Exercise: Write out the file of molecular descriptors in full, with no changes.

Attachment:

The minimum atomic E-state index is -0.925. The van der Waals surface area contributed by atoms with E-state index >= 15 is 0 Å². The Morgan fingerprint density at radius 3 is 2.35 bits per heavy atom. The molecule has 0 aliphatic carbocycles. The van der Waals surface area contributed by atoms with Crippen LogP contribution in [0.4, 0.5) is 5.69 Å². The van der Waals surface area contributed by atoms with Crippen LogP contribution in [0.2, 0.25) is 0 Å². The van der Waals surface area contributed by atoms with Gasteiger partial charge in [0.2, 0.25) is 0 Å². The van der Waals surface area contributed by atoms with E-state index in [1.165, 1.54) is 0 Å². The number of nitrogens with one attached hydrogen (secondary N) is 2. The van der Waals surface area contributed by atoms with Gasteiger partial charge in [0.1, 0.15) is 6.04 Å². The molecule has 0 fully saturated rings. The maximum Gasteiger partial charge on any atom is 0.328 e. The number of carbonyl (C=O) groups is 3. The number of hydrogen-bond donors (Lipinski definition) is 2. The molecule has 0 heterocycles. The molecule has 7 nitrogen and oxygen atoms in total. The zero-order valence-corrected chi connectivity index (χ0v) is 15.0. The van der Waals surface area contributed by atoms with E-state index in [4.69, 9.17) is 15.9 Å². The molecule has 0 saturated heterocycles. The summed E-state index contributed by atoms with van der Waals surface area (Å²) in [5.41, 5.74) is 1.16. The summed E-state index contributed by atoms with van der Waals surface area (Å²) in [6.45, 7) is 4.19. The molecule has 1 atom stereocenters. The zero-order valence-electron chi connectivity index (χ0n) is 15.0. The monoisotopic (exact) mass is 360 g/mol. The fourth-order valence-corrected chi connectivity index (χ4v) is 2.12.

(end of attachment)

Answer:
The minimum atomic E-state index is -0.925. The van der Waals surface area contributed by atoms with E-state index >= 15 is 0 Å². The Morgan fingerprint density at radius 3 is 2.35 bits per heavy atom. The molecule has 0 aliphatic carbocycles. The van der Waals surface area contributed by atoms with Crippen LogP contribution in [0.4, 0.5) is 5.69 Å². The van der Waals surface area contributed by atoms with Crippen LogP contribution in [0.2, 0.25) is 0 Å². The van der Waals surface area contributed by atoms with Gasteiger partial charge in [0.2, 0.25) is 0 Å². The van der Waals surface area contributed by atoms with E-state index in [1.165, 1.54) is 0 Å². The number of nitrogens with one attached hydrogen (secondary N) is 2. The van der Waals surface area contributed by atoms with Gasteiger partial charge in [0.1, 0.15) is 6.04 Å². The molecule has 0 fully saturated rings. The maximum Gasteiger partial charge on any atom is 0.328 e. The number of carbonyl (C=O) groups is 3. The number of hydrogen-bond donors (Lipinski definition) is 2. The molecule has 0 heterocycles. The molecule has 7 nitrogen and oxygen atoms in total. The zero-order valence-corrected chi connectivity index (χ0v) is 15.0. The van der Waals surface area contributed by atoms with E-state index in [4.69, 9.17) is 15.9 Å². The molecule has 0 saturated heterocycles. The summed E-state index contributed by atoms with van der Waals surface area (Å²) in [5.41, 5.74) is 1.16. The summed E-state index contributed by atoms with van der Waals surface area (Å²) in [6.45, 7) is 4.19. The molecule has 1 atom stereocenters. The zero-order valence-electron chi connectivity index (χ0n) is 15.0. The monoisotopic (exact) mass is 360 g/mol. The fourth-order valence-corrected chi connectivity index (χ4v) is 2.12.